If you had time to evaluate the research on learning styles, what would you conclude?
Here’s what four cognitive psychologists concluded: “The contrast between the enormous popularity of the learning-styles approach within education and the lack of credible evidence for its utility is, in our opinion, striking and disturbing. If classiﬁcation of students’ learning styles has practical utility, it remains to be demonstrated.”
That quote is from Learning Styles: Concepts and Evidence, an examination of learning style research. Some more quotes from the paper:
- Studies are weak: “Although the literature on learning styles is enormous, very few studies have even used an experimental methodology capable of testing the validity of learning styles applied to education. Moreover, of those that did use an appropriate method, several found results that ﬂatly contradict the popular meshing hypothesis.” “Meshing” refers to changing your teaching style to match a learning style. (p. 105)
- Variation among learners doesn’t prove any specific theory: “It is undoubtedly the case that a particular student will sometimes beneﬁt from having a particular kind of course content presented in one way versus another…. There is, however, a great gap from such heterogeneous responses to instructional manipulations … to the notion that presently available taxonomies of student types offer any valid help in deciding what kind of instruction to offer each individual. Perhaps future research may demonstrate such linkages, but at present, we ﬁnd no evidence for it.” (p. 116)
- It might seem intuitive, but that doesn’t make it scientific: “There is growing evidence that people hold beliefs about how they learn that are faulty in various ways, which frequently lead people to manage their own learning and teach others in non-optimal ways. This fact makes it clear that research—not intuition or standard practices—needs to be the foundation for upgrading teaching and learning.” (p. 117)
- Don’t spend time on something that isn’t proven: “We conclude therefore, that at present, there is no adequate evidence base to justify incorporating learning-styles assessments into general educational practice. Thus, limited education resources would better be devoted to adopting other educational practices that have a strong evidence base.” (p. 105)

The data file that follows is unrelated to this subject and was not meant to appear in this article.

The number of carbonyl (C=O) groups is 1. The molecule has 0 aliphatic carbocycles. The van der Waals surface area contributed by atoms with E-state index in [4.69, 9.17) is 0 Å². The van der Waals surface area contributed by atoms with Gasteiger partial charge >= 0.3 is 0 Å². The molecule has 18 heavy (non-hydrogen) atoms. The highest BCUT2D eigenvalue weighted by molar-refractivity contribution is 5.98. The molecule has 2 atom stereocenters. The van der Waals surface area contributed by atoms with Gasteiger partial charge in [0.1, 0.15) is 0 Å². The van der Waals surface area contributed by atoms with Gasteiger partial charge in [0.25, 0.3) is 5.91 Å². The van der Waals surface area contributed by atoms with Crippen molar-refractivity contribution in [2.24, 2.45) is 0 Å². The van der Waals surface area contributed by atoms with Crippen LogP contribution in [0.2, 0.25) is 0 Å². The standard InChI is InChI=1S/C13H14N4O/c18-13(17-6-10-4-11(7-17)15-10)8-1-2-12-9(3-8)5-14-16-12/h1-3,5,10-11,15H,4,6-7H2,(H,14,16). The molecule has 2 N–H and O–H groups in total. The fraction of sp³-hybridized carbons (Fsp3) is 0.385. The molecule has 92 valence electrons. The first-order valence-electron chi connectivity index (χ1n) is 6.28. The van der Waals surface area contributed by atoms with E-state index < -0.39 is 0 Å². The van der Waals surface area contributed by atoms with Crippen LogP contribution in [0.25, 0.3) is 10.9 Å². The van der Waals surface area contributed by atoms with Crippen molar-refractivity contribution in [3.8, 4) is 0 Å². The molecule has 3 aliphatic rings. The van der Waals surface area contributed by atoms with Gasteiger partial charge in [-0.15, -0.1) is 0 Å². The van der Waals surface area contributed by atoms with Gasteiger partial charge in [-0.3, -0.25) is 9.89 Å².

So what are those “other practices” that would be more effective? Another, even more exhaustive study of learning styles research offers some ideas.
In Learning Styles and Pedagogy in Post-16 Learning: A Systematic and Critical Review, the authors suggest that instead of adapting instruction to one of the gajillions of learning style theories, we should build learners’ metacognitive skills and use formative assessment:
- “Marzano (1998) reported on the largest meta-analysis of research on instruction ever undertaken. He found that approaches which were directed at the metacognitive level of setting goals, choosing appropriate strategies and monitoring progress are more effective in improving knowledge outcomes than those which simply aim to engage learners at the level of presenting information for understanding and use.” (p. 143)
- “Black and Wiliam (1998a) … concluded from their study of the most carefully conducted quantitative experiments that: ‘Innovations which include strengthening the practice of formative assessment produce significant, and often substantial, learning gains…. The formative assessment experiments produce typical effect sizes of between 0.4 and 0.7: such effect sizes are larger than most of those found for educational interventions.'” (p. 143)
So rather than creating redundant versions of the same material, such as narrating on-screen text, we would likely get better results by helping learners structure their learning and gauge their progress, and by offering contextual feedback and any necessary reinforcement.
Like the authors of Learning Styles: Concept and Evidence, the team that produced this (huge! detailed!) study found no clear evidence supporting any of the many theories about learning styles. They fault weak methodology and the commercial nature of much of the research:
- “Research into learning styles can, in the main, be characterised as small-scale, non-cumulative, uncritical and inward-looking.” (p. 143)
- “A thriving commercial industry has also been built to offer advice to teachers, tutors and managers on learning styles, and much of it consists of inflated claims and sweeping conclusions which go beyond the current knowledge base.” (p. 127)
- “Instruments to measure learning styles are weak: We therefore advise against pedagogical intervention based solely on any of the learning style instruments.” (p. 134)
Whew. That’s an unusual amount of serious text for this blog. If you want to read even more, check out the studies.